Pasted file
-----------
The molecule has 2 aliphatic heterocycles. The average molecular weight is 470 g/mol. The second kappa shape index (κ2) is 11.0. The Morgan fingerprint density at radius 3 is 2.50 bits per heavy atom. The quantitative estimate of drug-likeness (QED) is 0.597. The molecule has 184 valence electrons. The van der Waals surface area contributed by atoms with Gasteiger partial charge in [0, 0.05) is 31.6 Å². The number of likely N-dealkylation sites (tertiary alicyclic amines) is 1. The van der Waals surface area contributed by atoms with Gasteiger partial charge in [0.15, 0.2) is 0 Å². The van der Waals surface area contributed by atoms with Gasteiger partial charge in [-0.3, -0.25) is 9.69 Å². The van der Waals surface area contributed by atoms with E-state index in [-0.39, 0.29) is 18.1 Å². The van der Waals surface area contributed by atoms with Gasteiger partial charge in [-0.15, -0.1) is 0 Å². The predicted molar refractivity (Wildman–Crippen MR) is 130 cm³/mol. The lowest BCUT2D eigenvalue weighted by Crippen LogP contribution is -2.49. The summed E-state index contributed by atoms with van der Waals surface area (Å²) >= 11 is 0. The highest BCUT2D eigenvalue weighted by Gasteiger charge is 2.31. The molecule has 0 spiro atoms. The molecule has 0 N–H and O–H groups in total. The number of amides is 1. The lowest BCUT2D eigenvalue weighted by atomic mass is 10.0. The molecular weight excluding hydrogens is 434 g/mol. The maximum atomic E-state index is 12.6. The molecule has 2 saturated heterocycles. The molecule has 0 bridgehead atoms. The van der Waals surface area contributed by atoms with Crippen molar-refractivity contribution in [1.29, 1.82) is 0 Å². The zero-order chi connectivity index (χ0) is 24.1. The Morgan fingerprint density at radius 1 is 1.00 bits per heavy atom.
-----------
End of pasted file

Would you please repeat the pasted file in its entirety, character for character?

The molecule has 2 aliphatic heterocycles. The average molecular weight is 470 g/mol. The second kappa shape index (κ2) is 11.0. The Morgan fingerprint density at radius 3 is 2.50 bits per heavy atom. The quantitative estimate of drug-likeness (QED) is 0.597. The molecule has 184 valence electrons. The van der Waals surface area contributed by atoms with Gasteiger partial charge in [0, 0.05) is 31.6 Å². The number of likely N-dealkylation sites (tertiary alicyclic amines) is 1. The van der Waals surface area contributed by atoms with Gasteiger partial charge in [0.15, 0.2) is 0 Å². The van der Waals surface area contributed by atoms with Gasteiger partial charge in [-0.3, -0.25) is 9.69 Å². The van der Waals surface area contributed by atoms with E-state index in [-0.39, 0.29) is 18.1 Å². The van der Waals surface area contributed by atoms with Gasteiger partial charge in [-0.15, -0.1) is 0 Å². The predicted molar refractivity (Wildman–Crippen MR) is 130 cm³/mol. The lowest BCUT2D eigenvalue weighted by Crippen LogP contribution is -2.49. The summed E-state index contributed by atoms with van der Waals surface area (Å²) >= 11 is 0. The highest BCUT2D eigenvalue weighted by Gasteiger charge is 2.31. The molecule has 0 spiro atoms. The molecule has 0 N–H and O–H groups in total. The number of amides is 1. The lowest BCUT2D eigenvalue weighted by atomic mass is 10.0. The molecular weight excluding hydrogens is 434 g/mol. The maximum atomic E-state index is 12.6. The molecule has 2 saturated heterocycles. The molecule has 0 bridgehead atoms. The van der Waals surface area contributed by atoms with Crippen molar-refractivity contribution in [1.29, 1.82) is 0 Å². The zero-order chi connectivity index (χ0) is 24.1. The Morgan fingerprint density at radius 1 is 1.00 bits per heavy atom.